The following is a direct copy from the Wikipedia article on lighthouses. It is very comprehensive, and may help you understand why we had lighthouses, and why we still need them – because modern unmanned technology fails!

I have left all the webpage links and EDIT links intact in case someone has something to contribute to the article. It is a long article, but worth reading. never cease learning!

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Lighthouse

From Wikipedia, the free encyclopedia
 
 
For other uses, see Lighthouse (disambiguation).

The lighthouse of Aveiro, west coast of Portugal

The Roman lighthouse at Dover Castle

lighthouse is a tower, building, or other type of structure designed to emit light from a system of lamps and lenses and used as an aid to navigation for maritime pilots at sea or on inland waterways.

Lighthouses mark dangerous coastlines, hazardous shoalsreefs, safe entries to harbors, and can also assist in aerial navigation. Once widely used, the number of operational lighthouses has declined due to the expense of maintenance and replacement by modern electronic navigational systems. Continue reading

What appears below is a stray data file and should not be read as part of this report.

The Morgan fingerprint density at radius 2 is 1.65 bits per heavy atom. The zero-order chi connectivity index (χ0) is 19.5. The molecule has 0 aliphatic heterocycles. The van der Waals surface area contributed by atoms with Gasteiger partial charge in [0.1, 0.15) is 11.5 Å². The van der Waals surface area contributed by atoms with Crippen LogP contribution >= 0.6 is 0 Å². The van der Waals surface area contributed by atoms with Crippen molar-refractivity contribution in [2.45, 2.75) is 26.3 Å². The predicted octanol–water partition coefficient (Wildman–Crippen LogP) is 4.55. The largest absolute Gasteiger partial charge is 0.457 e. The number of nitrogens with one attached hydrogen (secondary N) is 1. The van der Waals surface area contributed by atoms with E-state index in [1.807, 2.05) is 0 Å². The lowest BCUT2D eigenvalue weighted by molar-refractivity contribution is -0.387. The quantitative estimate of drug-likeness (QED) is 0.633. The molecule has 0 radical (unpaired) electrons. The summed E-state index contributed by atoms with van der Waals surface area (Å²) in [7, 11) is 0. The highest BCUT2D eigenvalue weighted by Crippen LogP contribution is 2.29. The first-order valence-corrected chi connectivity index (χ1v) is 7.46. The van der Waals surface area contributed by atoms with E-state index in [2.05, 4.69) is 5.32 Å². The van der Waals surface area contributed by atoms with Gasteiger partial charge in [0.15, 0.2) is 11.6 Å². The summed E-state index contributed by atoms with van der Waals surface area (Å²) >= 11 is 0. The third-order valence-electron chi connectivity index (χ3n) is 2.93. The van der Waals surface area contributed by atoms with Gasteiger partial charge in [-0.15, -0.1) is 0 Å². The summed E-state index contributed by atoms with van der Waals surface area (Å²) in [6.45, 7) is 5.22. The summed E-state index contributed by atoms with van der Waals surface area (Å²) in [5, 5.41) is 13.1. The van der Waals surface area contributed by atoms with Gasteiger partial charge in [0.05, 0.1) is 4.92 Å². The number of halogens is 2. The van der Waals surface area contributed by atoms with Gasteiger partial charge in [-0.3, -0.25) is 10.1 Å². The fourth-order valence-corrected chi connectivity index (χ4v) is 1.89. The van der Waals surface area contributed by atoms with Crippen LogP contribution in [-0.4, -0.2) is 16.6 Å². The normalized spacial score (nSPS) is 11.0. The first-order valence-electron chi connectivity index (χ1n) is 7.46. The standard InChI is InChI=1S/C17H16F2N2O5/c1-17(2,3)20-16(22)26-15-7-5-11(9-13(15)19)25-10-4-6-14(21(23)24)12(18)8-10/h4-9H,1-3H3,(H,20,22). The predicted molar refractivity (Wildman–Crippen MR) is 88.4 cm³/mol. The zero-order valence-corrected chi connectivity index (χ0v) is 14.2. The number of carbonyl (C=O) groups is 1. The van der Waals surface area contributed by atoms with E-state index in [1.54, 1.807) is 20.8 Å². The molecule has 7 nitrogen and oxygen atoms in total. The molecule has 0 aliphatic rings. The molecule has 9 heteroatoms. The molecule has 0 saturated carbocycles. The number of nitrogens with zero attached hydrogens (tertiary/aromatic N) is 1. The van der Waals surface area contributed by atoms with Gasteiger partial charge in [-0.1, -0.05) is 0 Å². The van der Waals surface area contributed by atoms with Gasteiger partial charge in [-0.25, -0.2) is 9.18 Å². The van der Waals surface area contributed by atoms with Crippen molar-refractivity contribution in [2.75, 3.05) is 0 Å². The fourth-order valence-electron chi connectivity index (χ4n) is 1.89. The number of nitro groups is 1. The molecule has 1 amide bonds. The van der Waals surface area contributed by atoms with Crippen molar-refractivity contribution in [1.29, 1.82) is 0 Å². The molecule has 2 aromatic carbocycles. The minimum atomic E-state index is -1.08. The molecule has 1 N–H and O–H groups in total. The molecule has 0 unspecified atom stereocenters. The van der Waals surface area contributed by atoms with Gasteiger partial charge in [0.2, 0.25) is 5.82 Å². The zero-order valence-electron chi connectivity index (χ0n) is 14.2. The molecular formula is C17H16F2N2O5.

Inside Passage Ferry Trip to Visit Some of the Lighthouses

The idea for this story came from an article in the Vancouver Sun newspaper. I asked for permission to reprint it here for all to see, and they said I would have to pay them. This was an article about the Inside Passage ferry trip with mention of a couple of lighthouses – very few actually. I am not even going to mention the title of the story – how can they turn down free advertising.  😉

manned lighthouses

manned lighthouses

 When you visit Canada do you plan on seeing some lighthouses? We have twenty-seven (27) manned lighthouses on the west coast of British Columbia (BC); Canada. There are other unmanned lighthouses that are available for viewing also. You can see some of them if you wish with the BC Ferries, plus enjoy wonderful trips through BC waters.

 

The Inside Passage

Let us start with the longest trip first. How about fifteen (15) hours on a luxurious ferry in daylight so that you can make many photos. Fifteen hours may seem like a long time, but there is so much to see that time flies by, especially if the weather is fine.

Northern Expedition

Northern Expedition – BC Ferries photo

 

Northern Adventure

Northern Adventure – BC Ferries photo

There are two ferries on the route (2013) – the Northern Expedition and the Northern Adventure. You can actually follow them live on this website.